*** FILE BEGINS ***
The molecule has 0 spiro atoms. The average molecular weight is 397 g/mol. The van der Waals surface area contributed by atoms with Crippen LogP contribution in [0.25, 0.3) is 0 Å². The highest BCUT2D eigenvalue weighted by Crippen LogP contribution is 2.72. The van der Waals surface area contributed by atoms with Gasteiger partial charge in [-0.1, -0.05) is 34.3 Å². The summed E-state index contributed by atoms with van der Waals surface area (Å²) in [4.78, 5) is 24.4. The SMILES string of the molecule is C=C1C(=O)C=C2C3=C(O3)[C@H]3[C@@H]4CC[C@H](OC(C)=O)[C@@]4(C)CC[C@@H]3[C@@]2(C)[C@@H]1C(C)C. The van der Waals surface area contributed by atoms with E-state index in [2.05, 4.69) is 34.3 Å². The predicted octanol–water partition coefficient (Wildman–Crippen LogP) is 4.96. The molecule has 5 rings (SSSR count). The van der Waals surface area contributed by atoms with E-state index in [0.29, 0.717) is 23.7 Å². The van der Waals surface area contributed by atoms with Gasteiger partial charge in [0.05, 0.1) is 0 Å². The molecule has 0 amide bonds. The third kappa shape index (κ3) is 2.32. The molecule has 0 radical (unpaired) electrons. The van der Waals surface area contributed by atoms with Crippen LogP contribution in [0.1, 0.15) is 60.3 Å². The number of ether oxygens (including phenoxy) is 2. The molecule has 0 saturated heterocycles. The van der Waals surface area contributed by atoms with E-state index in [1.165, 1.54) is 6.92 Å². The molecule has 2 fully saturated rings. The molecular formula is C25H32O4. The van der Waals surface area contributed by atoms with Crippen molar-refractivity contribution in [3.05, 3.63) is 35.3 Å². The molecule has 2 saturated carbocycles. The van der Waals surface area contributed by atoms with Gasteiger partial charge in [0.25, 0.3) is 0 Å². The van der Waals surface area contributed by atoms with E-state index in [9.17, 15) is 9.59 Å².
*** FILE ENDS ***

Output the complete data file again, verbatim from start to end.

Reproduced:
The molecule has 0 spiro atoms. The average molecular weight is 397 g/mol. The van der Waals surface area contributed by atoms with Crippen LogP contribution in [0.25, 0.3) is 0 Å². The highest BCUT2D eigenvalue weighted by Crippen LogP contribution is 2.72. The van der Waals surface area contributed by atoms with Gasteiger partial charge in [-0.1, -0.05) is 34.3 Å². The summed E-state index contributed by atoms with van der Waals surface area (Å²) in [4.78, 5) is 24.4. The SMILES string of the molecule is C=C1C(=O)C=C2C3=C(O3)[C@H]3[C@@H]4CC[C@H](OC(C)=O)[C@@]4(C)CC[C@@H]3[C@@]2(C)[C@@H]1C(C)C. The van der Waals surface area contributed by atoms with E-state index in [2.05, 4.69) is 34.3 Å². The predicted octanol–water partition coefficient (Wildman–Crippen LogP) is 4.96. The molecule has 5 rings (SSSR count). The van der Waals surface area contributed by atoms with E-state index in [0.29, 0.717) is 23.7 Å². The van der Waals surface area contributed by atoms with Gasteiger partial charge in [0.05, 0.1) is 0 Å². The molecule has 0 amide bonds. The third kappa shape index (κ3) is 2.32. The molecule has 0 radical (unpaired) electrons. The van der Waals surface area contributed by atoms with Crippen LogP contribution in [0.1, 0.15) is 60.3 Å². The number of ether oxygens (including phenoxy) is 2. The molecule has 0 saturated heterocycles. The van der Waals surface area contributed by atoms with E-state index in [1.165, 1.54) is 6.92 Å². The molecule has 2 fully saturated rings. The molecular formula is C25H32O4. The van der Waals surface area contributed by atoms with Crippen molar-refractivity contribution in [3.05, 3.63) is 35.3 Å². The molecule has 2 saturated carbocycles. The van der Waals surface area contributed by atoms with Gasteiger partial charge in [0.25, 0.3) is 0 Å². The van der Waals surface area contributed by atoms with E-state index in [9.17, 15) is 9.59 Å².